I don’t mean to keep talking about couponing but I couldn’t pass up the example below. (That’s right. I used “coupon” as a verb. It may not be proper grammar, but it’s appropriate. Trust me.)
I came across a thread at SlickDeals started by Norgechica, whose husband is competing in a “food bank donation contest.” Whoever buys the most non-perishables by weight for $15 or less wins. After I read her post, I could only imagine her husband blowing the competition away and having to prove that his wife had stayed within the $15 spending limit.
Here’s what she has already gotten for free:
Muir Glen tomatoes – 8 cans
Powerade – 10
Sobe Life Water – 15
Joint Juice – 8
Baking powder – 6
Corn Starch – 4
Chex Mix – 2
Celestial Seasonings Tea – 4
Her post includes notes on where and when she obtained these items, combining coupons and sale prices.
And here are the items she is planning to buy (Q=coupon; IPQ=internet printable coupon; WAGS=Walgreens, SS=Smart Source newspaper coupon insert):
Joint Juice – $0.99 – $1 Q = free (Target)
Baking Soda – $0.46 – $1/2 Q = free (Walmart)
Chex Mix – $0.99 – $1 IPQ = free (WAGS)
Duncan Hines Carrot Cake Mix – $1 – $1Q (SS 11/9) = free (starting tomorrow at Kroger)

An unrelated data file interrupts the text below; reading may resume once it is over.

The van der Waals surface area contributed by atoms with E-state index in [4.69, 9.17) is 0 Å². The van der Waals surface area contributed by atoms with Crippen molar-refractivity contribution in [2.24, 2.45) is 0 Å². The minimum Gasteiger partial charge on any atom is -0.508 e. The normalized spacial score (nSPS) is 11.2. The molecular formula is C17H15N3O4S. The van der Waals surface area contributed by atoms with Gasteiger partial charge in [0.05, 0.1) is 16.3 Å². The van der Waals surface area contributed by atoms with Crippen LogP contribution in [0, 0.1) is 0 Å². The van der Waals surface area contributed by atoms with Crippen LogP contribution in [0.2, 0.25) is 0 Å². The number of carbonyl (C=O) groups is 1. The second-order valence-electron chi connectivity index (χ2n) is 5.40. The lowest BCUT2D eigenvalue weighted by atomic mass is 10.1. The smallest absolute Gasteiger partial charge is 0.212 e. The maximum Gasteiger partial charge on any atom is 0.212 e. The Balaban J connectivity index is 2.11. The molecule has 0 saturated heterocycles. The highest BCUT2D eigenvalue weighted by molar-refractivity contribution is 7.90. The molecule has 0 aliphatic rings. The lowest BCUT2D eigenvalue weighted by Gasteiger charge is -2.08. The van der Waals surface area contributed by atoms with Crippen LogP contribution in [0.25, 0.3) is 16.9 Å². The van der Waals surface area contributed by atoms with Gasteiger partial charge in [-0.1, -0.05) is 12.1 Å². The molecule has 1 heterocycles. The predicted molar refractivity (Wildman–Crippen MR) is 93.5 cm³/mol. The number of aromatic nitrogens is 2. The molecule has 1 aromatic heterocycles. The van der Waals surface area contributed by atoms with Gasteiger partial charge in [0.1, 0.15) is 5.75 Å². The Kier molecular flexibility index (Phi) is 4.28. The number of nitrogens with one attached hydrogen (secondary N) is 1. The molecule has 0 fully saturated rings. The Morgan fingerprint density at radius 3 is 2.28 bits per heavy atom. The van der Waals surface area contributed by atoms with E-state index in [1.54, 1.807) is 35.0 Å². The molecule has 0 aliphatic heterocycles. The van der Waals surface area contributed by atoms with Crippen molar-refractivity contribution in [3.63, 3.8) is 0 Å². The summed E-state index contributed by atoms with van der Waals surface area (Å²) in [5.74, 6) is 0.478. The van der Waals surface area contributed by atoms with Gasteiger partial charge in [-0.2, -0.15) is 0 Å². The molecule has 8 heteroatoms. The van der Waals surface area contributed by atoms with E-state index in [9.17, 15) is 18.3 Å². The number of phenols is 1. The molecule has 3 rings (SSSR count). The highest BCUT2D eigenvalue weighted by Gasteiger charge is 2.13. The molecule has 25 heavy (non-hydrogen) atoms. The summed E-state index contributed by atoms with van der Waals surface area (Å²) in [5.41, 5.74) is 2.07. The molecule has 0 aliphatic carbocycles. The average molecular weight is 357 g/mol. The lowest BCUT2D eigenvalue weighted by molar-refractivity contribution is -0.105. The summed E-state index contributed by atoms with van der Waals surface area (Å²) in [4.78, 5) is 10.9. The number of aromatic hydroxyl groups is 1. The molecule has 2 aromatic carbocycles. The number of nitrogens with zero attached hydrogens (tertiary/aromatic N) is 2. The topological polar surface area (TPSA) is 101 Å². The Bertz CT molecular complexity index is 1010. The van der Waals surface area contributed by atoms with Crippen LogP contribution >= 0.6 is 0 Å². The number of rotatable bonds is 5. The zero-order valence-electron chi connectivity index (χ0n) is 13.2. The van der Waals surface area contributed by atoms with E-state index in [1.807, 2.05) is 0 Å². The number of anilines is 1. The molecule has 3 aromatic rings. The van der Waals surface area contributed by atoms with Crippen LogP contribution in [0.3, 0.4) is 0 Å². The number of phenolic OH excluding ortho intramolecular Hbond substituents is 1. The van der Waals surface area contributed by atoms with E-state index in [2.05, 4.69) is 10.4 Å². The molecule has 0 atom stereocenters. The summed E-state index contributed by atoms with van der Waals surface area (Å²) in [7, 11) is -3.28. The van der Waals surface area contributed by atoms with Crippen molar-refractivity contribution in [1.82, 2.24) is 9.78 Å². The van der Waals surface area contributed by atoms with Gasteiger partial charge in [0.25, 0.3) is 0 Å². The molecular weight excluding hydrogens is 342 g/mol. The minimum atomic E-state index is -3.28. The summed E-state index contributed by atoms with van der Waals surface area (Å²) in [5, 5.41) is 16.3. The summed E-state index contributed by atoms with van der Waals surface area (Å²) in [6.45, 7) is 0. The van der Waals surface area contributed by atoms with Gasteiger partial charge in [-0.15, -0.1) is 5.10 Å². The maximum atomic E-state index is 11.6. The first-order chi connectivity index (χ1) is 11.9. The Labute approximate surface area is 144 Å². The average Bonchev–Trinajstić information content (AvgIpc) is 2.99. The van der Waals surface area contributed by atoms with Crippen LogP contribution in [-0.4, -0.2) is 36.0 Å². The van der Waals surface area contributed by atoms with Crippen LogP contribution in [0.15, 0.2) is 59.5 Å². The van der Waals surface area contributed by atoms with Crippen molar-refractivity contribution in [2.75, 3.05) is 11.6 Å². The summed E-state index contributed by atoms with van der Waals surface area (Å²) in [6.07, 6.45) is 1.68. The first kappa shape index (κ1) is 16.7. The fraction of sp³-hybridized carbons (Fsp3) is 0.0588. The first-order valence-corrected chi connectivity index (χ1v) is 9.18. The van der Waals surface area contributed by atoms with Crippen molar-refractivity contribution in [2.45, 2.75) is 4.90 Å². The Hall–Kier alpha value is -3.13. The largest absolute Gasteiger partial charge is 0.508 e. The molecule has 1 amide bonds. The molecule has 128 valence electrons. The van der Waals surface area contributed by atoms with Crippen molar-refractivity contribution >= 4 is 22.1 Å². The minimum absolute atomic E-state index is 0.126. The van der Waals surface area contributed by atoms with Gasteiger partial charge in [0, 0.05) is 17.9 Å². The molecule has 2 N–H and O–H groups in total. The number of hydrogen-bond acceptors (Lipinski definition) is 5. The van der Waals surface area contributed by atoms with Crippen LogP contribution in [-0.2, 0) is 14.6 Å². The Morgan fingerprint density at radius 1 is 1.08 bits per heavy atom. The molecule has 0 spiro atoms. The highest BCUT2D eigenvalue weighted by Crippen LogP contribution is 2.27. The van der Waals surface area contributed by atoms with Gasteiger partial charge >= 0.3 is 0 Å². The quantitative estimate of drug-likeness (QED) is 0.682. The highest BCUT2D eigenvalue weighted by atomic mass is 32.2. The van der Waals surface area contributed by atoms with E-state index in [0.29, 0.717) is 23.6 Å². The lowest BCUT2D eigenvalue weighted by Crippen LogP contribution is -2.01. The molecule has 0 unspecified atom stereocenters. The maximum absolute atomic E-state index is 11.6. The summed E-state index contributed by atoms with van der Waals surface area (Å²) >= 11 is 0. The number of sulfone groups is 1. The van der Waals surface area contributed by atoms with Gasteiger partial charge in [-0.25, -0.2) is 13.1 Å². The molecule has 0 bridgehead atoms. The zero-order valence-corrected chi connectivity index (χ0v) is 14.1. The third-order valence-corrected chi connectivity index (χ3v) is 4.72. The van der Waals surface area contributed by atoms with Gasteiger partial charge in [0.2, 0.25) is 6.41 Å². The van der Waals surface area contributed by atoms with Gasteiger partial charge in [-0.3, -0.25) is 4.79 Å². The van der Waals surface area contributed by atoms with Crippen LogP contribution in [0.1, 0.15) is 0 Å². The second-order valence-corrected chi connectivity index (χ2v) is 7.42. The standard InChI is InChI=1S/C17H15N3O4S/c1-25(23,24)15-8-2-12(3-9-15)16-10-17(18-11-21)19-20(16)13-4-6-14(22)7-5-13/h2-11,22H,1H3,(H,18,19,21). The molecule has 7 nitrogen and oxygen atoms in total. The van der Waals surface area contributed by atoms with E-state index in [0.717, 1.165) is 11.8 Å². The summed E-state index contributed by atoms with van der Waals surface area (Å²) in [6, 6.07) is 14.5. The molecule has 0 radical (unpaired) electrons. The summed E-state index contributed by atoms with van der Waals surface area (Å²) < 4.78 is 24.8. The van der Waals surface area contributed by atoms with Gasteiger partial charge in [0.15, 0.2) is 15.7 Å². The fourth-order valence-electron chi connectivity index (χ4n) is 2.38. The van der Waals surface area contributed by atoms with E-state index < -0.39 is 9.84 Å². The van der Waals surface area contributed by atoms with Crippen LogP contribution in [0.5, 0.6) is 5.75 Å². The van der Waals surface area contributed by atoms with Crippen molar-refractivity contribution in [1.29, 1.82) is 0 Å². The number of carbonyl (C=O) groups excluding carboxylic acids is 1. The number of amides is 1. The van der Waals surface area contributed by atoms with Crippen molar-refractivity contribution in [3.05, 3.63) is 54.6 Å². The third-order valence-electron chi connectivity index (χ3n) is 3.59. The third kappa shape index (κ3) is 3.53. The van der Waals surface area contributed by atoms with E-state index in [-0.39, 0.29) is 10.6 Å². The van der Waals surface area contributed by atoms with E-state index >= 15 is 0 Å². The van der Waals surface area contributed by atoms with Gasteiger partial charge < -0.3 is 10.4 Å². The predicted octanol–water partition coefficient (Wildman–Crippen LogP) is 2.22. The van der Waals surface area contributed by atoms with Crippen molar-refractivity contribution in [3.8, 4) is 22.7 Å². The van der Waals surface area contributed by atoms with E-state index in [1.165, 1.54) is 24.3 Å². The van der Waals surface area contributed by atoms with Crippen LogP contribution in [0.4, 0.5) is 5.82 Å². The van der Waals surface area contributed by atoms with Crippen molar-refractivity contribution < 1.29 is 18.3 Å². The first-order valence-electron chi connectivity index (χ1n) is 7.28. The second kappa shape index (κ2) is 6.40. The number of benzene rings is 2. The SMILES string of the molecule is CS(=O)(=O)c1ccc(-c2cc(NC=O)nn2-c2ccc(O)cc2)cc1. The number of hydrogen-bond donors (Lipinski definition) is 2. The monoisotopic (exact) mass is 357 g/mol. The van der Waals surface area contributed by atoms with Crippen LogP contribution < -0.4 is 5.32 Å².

Vlassic Pickle Relish – $1 – $1 IPQ = free (Walmart)
Muir Glen – $1.19 – $1 IPQ = $0.19 (Target)
Progresso Soup – $1.30 – $1.10 IPQ = $0.20 (Walmart)
Kroger Broth – $0.33 (reg price at Kroger)
She asked for help coming up with more coupon match-ups for free or nearly free items, and SlickDeals members obliged.
There a few things worth noting about this example:
Use coupons and combine them with sale prices. This is the obvious lesson here, of course.
Shop with a list. You have to go into the store already knowing the sale and coupon match-ups, or you’ll be there forever.
Shop at multiple stores. This will allow you to take advantage of each store’s sales. This is a tough one for me, though, because I get tired after two or three stops. It helps if you can plan ahead so that you’re only making one trip to each store every one or two weeks. Walmart and Target deals are tough to find out about ahead of time, but previews of the drugstore deals are available weeks in advance.
Buying things for free or almost free takes time and effort. But it can be done! For some people, time is really worth paying for. But many of us have more time than money, especially in these rough economic times. And couponing gets easier and takes a lot less time once you’ve been doing it for a while.